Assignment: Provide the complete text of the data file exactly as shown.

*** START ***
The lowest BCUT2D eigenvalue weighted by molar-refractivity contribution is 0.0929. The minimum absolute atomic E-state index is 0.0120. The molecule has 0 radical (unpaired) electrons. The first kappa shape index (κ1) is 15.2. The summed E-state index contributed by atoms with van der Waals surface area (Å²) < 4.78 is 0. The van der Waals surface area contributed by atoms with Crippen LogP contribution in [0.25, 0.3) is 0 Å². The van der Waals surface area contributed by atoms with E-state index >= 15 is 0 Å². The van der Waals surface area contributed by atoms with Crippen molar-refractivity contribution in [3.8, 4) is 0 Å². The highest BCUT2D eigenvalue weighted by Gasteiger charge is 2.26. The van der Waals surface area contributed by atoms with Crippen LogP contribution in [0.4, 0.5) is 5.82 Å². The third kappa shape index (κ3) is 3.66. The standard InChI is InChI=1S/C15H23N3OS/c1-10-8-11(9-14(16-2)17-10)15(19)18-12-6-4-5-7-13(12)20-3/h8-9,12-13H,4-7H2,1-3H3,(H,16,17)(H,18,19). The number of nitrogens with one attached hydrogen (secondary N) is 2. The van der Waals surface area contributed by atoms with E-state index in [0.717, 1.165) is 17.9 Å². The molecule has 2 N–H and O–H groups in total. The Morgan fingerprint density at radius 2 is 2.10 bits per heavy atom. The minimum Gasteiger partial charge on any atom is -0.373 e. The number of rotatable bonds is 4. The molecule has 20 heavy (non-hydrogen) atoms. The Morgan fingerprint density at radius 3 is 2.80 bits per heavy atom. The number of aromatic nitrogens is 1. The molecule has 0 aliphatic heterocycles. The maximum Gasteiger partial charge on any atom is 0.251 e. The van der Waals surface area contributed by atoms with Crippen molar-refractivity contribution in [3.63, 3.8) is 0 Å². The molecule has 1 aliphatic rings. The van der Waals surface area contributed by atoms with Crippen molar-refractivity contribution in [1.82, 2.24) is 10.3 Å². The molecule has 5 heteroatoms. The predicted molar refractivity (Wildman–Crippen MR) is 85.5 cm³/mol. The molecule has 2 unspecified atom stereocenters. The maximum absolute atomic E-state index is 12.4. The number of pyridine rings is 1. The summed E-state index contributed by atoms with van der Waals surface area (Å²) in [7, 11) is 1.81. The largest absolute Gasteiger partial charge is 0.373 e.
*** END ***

The lowest BCUT2D eigenvalue weighted by molar-refractivity contribution is 0.0929. The minimum absolute atomic E-state index is 0.0120. The molecule has 0 radical (unpaired) electrons. The first kappa shape index (κ1) is 15.2. The summed E-state index contributed by atoms with van der Waals surface area (Å²) < 4.78 is 0. The van der Waals surface area contributed by atoms with Crippen LogP contribution in [0.25, 0.3) is 0 Å². The van der Waals surface area contributed by atoms with E-state index >= 15 is 0 Å². The van der Waals surface area contributed by atoms with Crippen molar-refractivity contribution in [3.8, 4) is 0 Å². The highest BCUT2D eigenvalue weighted by Gasteiger charge is 2.26. The van der Waals surface area contributed by atoms with Crippen LogP contribution in [0.4, 0.5) is 5.82 Å². The third kappa shape index (κ3) is 3.66. The standard InChI is InChI=1S/C15H23N3OS/c1-10-8-11(9-14(16-2)17-10)15(19)18-12-6-4-5-7-13(12)20-3/h8-9,12-13H,4-7H2,1-3H3,(H,16,17)(H,18,19). The number of nitrogens with one attached hydrogen (secondary N) is 2. The van der Waals surface area contributed by atoms with E-state index in [0.717, 1.165) is 17.9 Å². The molecule has 2 N–H and O–H groups in total. The Morgan fingerprint density at radius 2 is 2.10 bits per heavy atom. The minimum Gasteiger partial charge on any atom is -0.373 e. The number of rotatable bonds is 4. The molecule has 20 heavy (non-hydrogen) atoms. The Morgan fingerprint density at radius 3 is 2.80 bits per heavy atom. The number of aromatic nitrogens is 1. The molecule has 0 aliphatic heterocycles. The maximum Gasteiger partial charge on any atom is 0.251 e. The van der Waals surface area contributed by atoms with Crippen molar-refractivity contribution in [3.63, 3.8) is 0 Å². The molecule has 1 aliphatic rings. The van der Waals surface area contributed by atoms with Crippen molar-refractivity contribution in [1.82, 2.24) is 10.3 Å². The molecule has 5 heteroatoms. The predicted molar refractivity (Wildman–Crippen MR) is 85.5 cm³/mol. The molecule has 2 unspecified atom stereocenters. The maximum absolute atomic E-state index is 12.4. The number of pyridine rings is 1. The summed E-state index contributed by atoms with van der Waals surface area (Å²) in [7, 11) is 1.81. The largest absolute Gasteiger partial charge is 0.373 e.